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owl_luvr Aug 21, 2002 12:08 AM
Classic Extensions and OS X
Does anyone know if there's a list of Classic extensions that are either no longer needed in OS X or which might cause an extension conflict with OS X? I've got 640 MB of RAM in my iMac, but Classic never completely starts up when I'm in OS X due to a conflict. (Unfortunately, I don't have Conflict Catcher.)

Many thanks in advance for any assistance.
 
Big Mac Aug 21, 2002 08:14 PM
There is no single set of extensions that could harm Classic. The best thing to do if you're having trouble running it under OS X is to use the elimination process. Boot into OS 9, go to the control panels folder in the Apple menu, and open Extensions Manager. When Extensions Manager opens, click the Duplicate Set... button so that you have a copy of your current extensions configuration. Then go to the selected set menu and choose the locked OS 9 : All configuration. Then go back to Startup Disk and boot into OS X. When you restart and open classic, you'll be running only the extensions Apple certified extensions. Next, go back to Extensions Manager and start reenabling extension packages a few at a time. Note which one you reenable, and then restart each time after enabling a couple. The time you restart classic and it fails to boot, that's when you know which extension (or which group of extensions) happens to be the culprit. Then you'll have to go back to OS 9, turn off the offending extension, reboot into OS X, open classic and verify everything worked out.

Note: While this is the traditional way to troubleshoot extensions, I did change one detail which is to use Classic while troubleshooting. I've never had to do it in this fashion, but things should work exactly the same way. Also note that I was thinking about telling the original poster to go to the Advanced pane in the Classic System Preferences Pane and startup with all extensions off, but when I did that on my machine all Classic applications I tried failed to launch. You may way to try it that way, though, since you should still be able to launch Extensions Manager through the classic Apple menu (if you can launch a Classic app in that mode) or by double clicking Extensions Manager in the Control Panels folder. By doing it this way, you can avoid having to boot into OS 9.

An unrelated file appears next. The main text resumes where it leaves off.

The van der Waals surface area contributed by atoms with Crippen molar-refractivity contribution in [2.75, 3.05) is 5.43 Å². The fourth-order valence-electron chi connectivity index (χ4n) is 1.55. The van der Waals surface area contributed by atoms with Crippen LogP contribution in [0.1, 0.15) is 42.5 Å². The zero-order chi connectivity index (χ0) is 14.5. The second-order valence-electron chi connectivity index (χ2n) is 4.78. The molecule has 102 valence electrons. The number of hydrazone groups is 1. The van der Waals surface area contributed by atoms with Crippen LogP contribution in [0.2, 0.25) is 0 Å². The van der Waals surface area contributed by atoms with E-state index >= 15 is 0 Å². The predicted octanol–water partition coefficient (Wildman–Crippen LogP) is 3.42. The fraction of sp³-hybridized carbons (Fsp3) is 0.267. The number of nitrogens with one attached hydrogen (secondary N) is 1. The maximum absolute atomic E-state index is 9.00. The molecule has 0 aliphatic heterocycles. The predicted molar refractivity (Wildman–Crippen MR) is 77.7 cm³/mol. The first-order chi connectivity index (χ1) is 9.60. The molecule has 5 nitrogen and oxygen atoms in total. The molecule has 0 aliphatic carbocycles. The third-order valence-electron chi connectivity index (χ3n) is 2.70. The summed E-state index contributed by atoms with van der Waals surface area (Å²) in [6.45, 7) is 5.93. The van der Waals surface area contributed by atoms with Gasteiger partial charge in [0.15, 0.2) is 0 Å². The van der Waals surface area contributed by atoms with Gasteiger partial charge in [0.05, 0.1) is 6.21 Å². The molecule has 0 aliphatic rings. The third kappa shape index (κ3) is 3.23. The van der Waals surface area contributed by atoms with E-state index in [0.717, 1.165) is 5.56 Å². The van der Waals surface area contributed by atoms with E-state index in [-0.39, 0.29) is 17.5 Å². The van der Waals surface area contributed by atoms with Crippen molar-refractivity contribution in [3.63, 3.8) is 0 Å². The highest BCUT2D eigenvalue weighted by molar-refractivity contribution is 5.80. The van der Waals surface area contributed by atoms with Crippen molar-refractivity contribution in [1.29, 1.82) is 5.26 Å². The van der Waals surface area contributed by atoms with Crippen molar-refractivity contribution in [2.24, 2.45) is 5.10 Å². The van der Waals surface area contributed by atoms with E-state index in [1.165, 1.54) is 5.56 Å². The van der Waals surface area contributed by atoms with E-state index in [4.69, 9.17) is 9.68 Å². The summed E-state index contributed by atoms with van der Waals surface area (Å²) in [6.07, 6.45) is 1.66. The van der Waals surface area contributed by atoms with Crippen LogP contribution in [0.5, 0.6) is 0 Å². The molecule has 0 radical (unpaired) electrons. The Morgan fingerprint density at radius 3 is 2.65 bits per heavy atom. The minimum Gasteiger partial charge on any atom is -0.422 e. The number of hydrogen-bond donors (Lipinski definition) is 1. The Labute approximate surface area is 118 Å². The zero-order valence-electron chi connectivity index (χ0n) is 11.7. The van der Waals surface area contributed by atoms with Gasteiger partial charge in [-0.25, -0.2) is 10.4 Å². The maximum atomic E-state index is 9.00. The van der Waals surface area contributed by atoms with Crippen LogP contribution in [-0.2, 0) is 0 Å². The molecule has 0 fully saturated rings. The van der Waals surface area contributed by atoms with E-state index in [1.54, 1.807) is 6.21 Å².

owl_luvr Aug 21, 2002 09:47 PM
Quote
Originally posted by Big Mac:
There is no single set of extensions that could harm Classic. The best thing to do if you're having trouble running it under OS X is to use the elimination process. Boot into OS 9, go to the control panels folder in the Apple menu, and open Extensions Manager. When Extensions Manager opens, click the Duplicate Set... button so that you have a copy of your current extensions configuration. Then go to the selected set menu and choose the locked OS 9 : All configuration. Then go back to Startup Disk and boot into OS X. When you restart and open classic, you'll be running only the extensions Apple certified extensions. Next, go back to Extensions Manager and start reenabling extension packages a few at a time. Note which one you reenable, and then restart each time after enabling a couple. The time you restart classic and it fails to boot, that's when you know which extension (or which group of extensions) happens to be the culprit. Then you'll have to go back to OS 9, turn off the offending extension, reboot into OS X, open classic and verify everything worked out.

Note: While this is the traditional way to troubleshoot extensions, I did change one detail which is to use Classic while troubleshooting. I've never had to do it in this fashion, but things should work exactly the same way. Also note that I was thinking about telling the original poster to go to the Advanced pane in the Classic System Preferences Pane and startup with all extensions off, but when I did that on my machine all Classic applications I tried failed to launch. You may way to try it that way, though, since you should still be able to launch Extensions Manager through the classic Apple menu (if you can launch a Classic app in that mode) or by double clicking Extensions Manager in the Control Panels folder. By doing it this way, you can avoid having to boot into OS 9.
Thanks, Big Mac. Following your instructions (I think), I started up Classic with all extensions off using the Advanced pane. After launching Extenstions Manager, I re-named what I had called OS X Classic Set to Old OS X Classic Set. Then, I made a duplicate of the OS 9.2.2 Base Set and named it OS X Classic Set. After doing this, I quit Extension Manager, only to be presented with a white square where the Extension Manager had been. Not a problem, really. I just quit everything I had running and re-started in OS X. To test my new Classic set, I dug up an old Word Perfect document as my 'Classic guinea pig.' It took a little time, and the screen refresh was noticeably slow (simply because it was noticeable at all), but that document opened nonetheless.

One of these days (don't hold your breath), I'll write down the list of extensions in my New Classic Set and my Old Classic Set. Eliminating the 'active' extensions that appear in both columns, I'll be left with my Old Classic list of suspect extensions, from which I will then exonerate the innocent & mercilessly eliminate the guilty (if possible). :)
 
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